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To Pay or Not to Pay: Internships Under the Fair Labor Standards Act

by The Human Equation, Inc. on 1/12/2011
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Many employers utilize the services of interns without giving much consideration to whether these volunteer workers should be compensated. In fact, employers often operate under the assumption that interns never need to be compensated. Unfortunately, this assumption may lead to costly violations of the Fair Labor Standards Act (FLSA).

Under the FLSA, any covered, non-exempt individuals who are “suffered or permitted” to work must be compensated for the services they perform for an employer. Except in specific circumstances, this rule applies to interns. In fact, in the for-profit private sector, internships will most often be viewed as employment requiring compensation. However, this does not mean that all internships in the for-profit private sector must be paid.

The United States Supreme Court previously held that the phrase “suffer or permit to work” cannot be interpreted so as to make a person whose work serves only his or her own interest an employee of another who provides aid or instruction. As a result, interns who receive training for their own educational benefit may be excluded from the FLSA’s compensation requirements.

To determine whether this exclusion applies to a specific intern or internship, the following six criteria must be considered:

  1. The internship, even though it includes actual operation of the facilities of the employer, is similar to training which would be given in an educational environment;
  2. The internship experience is for the benefit of the intern;
  3. The intern does not displace regular employees, but works under close supervision of existing staff;
  4. The employer that provides the training derives no immediate advantage from the activities of the intern, and on occasion, its operations may actually be impeded;
  5. The intern is not necessarily entitled to a job at the conclusion of the internship; AND
  6. The employer and the intern understand that the intern is not entitled to wages for the time spent in the internship.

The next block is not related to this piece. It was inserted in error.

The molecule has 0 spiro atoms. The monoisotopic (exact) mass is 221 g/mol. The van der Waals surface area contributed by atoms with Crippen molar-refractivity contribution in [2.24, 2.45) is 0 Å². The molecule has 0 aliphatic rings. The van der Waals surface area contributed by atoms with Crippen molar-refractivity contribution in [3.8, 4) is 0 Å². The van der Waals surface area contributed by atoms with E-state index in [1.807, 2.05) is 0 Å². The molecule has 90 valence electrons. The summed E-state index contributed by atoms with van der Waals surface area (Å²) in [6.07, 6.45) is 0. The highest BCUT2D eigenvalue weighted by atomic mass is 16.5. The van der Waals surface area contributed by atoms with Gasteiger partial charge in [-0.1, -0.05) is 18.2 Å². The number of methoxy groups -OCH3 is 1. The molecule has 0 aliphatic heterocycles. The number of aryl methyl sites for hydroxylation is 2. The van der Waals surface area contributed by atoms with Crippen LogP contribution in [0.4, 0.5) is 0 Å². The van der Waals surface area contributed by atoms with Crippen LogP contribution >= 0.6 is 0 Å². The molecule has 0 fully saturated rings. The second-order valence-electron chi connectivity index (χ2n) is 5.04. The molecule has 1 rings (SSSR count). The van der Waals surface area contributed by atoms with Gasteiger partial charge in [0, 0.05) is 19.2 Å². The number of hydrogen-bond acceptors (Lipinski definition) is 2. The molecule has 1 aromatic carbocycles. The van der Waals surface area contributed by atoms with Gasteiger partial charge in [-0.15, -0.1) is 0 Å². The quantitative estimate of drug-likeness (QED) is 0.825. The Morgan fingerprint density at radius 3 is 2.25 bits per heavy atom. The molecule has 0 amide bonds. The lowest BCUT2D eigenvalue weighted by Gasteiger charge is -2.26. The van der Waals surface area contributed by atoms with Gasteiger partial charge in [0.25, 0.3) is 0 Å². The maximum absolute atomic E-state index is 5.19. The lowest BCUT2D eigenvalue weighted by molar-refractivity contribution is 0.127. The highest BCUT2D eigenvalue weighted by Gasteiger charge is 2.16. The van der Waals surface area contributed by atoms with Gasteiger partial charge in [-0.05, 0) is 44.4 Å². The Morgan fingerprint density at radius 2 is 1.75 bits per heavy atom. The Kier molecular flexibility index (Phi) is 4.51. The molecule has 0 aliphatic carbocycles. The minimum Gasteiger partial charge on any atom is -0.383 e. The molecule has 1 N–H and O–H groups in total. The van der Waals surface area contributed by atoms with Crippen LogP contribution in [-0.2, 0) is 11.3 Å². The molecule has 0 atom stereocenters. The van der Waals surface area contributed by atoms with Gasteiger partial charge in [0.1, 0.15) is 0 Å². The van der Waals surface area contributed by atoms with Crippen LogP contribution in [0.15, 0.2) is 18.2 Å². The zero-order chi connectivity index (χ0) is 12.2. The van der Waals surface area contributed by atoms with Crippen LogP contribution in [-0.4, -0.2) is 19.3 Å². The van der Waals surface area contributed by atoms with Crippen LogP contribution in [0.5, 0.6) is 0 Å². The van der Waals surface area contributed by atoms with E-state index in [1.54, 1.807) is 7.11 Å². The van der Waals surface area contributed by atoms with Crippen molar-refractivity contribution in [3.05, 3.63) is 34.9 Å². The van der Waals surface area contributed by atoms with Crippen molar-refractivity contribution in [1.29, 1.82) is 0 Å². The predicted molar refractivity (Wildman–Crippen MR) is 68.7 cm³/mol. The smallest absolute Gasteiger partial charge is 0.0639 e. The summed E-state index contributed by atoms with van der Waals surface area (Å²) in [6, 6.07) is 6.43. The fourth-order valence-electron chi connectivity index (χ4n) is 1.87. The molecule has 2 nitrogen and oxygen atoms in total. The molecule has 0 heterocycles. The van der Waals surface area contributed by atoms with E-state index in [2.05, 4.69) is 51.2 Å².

Although any analysis of these criteria must incorporate all of the facts and circumstances of a particular internship, if all of the criteria listed above are met, then an employment relationship will not exist under the FLSA. In such a case, the FLSA’s minimum wage and overtime requirements do not apply. However, employers must understand that this exclusion from the definition of employment is necessarily narrow since the FLSA’s definition of “employ” is very broad. Consequently, employers must proceed cautiously when deciding whether interns must be paid.

Addressing some common problems faced by employers, the Department of Labor offered some observations for increasing the likelihood that an internship will be excluded from the FLSA’s compensation requirements. Although not an exclusive list, these suggestions should put employers in the right frame of mind when it comes to deciding whether interns must be compensated for their efforts.

  • The internship is structured around a classroom/academic experience, as opposed to the employer’s actual operations;
  • The internship provides the individual with skills that can be used in multiple employment settings;
  • The intern does not perform the routine work of the business on a regular and recurring basis;
  • The business is not dependent upon the work of the intern;
  • The business does not use interns as substitutes for regular workers or augment its existing workforce during specific times;
  • The business provides job-shadowing opportunities under close and constant supervision;
  • The internship is of a fixed duration; and
  • The business does not use unpaid internships as a trial period for individuals seeking employment.

Even though the legal framework and analysis for determining whether an intern is entitled to compensation, including the six criteria listed above, have been around for quite some time, the DOL recently published instructional information on the topic to address potential abuses involving the inappropriate use of interns as free labor. This may mean that the DOL is increasing its efforts to catch and punish those employers using interns to get around the FLSA’s requirements. At the very least, it should serve as a warning that employers need to address their practices regarding unpaid interns, and adjust them if necessary.

If you would like more information about the Fair Labor Standards Act, click here to listen to our podcast entitled The Department of Labor’s Growing Interest in Targeting YOU for Wage & Hour Violations.

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Categories: 2011

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